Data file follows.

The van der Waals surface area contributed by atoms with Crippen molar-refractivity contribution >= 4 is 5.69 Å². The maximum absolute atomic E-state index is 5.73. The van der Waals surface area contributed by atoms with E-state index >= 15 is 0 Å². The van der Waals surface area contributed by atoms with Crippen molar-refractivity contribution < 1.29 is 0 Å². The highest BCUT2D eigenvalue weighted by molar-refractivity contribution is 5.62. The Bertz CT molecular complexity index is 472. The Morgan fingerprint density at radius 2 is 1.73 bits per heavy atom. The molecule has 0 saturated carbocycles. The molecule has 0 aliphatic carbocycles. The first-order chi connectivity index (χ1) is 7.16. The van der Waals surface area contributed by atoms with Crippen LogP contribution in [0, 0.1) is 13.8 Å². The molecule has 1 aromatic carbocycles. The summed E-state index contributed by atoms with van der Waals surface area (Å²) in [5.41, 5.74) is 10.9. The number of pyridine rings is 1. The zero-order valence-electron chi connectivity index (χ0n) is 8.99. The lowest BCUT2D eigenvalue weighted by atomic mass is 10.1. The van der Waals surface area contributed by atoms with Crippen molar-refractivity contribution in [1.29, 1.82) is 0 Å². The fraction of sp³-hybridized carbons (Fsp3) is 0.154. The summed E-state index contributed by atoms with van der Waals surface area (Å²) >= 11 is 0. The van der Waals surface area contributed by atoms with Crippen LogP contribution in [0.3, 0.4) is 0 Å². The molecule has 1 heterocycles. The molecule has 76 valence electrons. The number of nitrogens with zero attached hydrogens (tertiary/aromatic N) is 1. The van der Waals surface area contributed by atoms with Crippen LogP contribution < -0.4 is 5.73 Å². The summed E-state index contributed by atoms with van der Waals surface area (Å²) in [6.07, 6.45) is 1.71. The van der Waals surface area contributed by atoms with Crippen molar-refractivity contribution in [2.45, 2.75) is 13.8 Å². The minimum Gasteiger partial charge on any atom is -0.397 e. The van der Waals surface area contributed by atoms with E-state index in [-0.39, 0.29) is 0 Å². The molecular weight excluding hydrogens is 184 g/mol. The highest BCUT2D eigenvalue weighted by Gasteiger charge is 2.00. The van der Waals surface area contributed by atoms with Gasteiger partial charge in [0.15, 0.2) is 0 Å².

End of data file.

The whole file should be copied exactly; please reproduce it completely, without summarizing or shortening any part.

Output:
The van der Waals surface area contributed by atoms with Crippen molar-refractivity contribution >= 4 is 5.69 Å². The maximum absolute atomic E-state index is 5.73. The van der Waals surface area contributed by atoms with E-state index >= 15 is 0 Å². The van der Waals surface area contributed by atoms with Crippen molar-refractivity contribution < 1.29 is 0 Å². The highest BCUT2D eigenvalue weighted by molar-refractivity contribution is 5.62. The Bertz CT molecular complexity index is 472. The Morgan fingerprint density at radius 2 is 1.73 bits per heavy atom. The molecule has 0 saturated carbocycles. The molecule has 0 aliphatic carbocycles. The first-order chi connectivity index (χ1) is 7.16. The van der Waals surface area contributed by atoms with Crippen LogP contribution in [0, 0.1) is 13.8 Å². The molecule has 1 aromatic carbocycles. The summed E-state index contributed by atoms with van der Waals surface area (Å²) in [5.41, 5.74) is 10.9. The number of pyridine rings is 1. The zero-order valence-electron chi connectivity index (χ0n) is 8.99. The lowest BCUT2D eigenvalue weighted by atomic mass is 10.1. The van der Waals surface area contributed by atoms with Crippen molar-refractivity contribution in [1.29, 1.82) is 0 Å². The fraction of sp³-hybridized carbons (Fsp3) is 0.154. The summed E-state index contributed by atoms with van der Waals surface area (Å²) >= 11 is 0. The van der Waals surface area contributed by atoms with Crippen LogP contribution in [0.3, 0.4) is 0 Å². The molecule has 1 heterocycles. The molecule has 76 valence electrons. The number of nitrogens with zero attached hydrogens (tertiary/aromatic N) is 1. The van der Waals surface area contributed by atoms with Crippen LogP contribution < -0.4 is 5.73 Å². The summed E-state index contributed by atoms with van der Waals surface area (Å²) in [6.07, 6.45) is 1.71. The van der Waals surface area contributed by atoms with Crippen molar-refractivity contribution in [2.45, 2.75) is 13.8 Å². The minimum Gasteiger partial charge on any atom is -0.397 e. The van der Waals surface area contributed by atoms with E-state index in [-0.39, 0.29) is 0 Å². The molecular weight excluding hydrogens is 184 g/mol. The highest BCUT2D eigenvalue weighted by Gasteiger charge is 2.00. The van der Waals surface area contributed by atoms with Gasteiger partial charge in [0.15, 0.2) is 0 Å².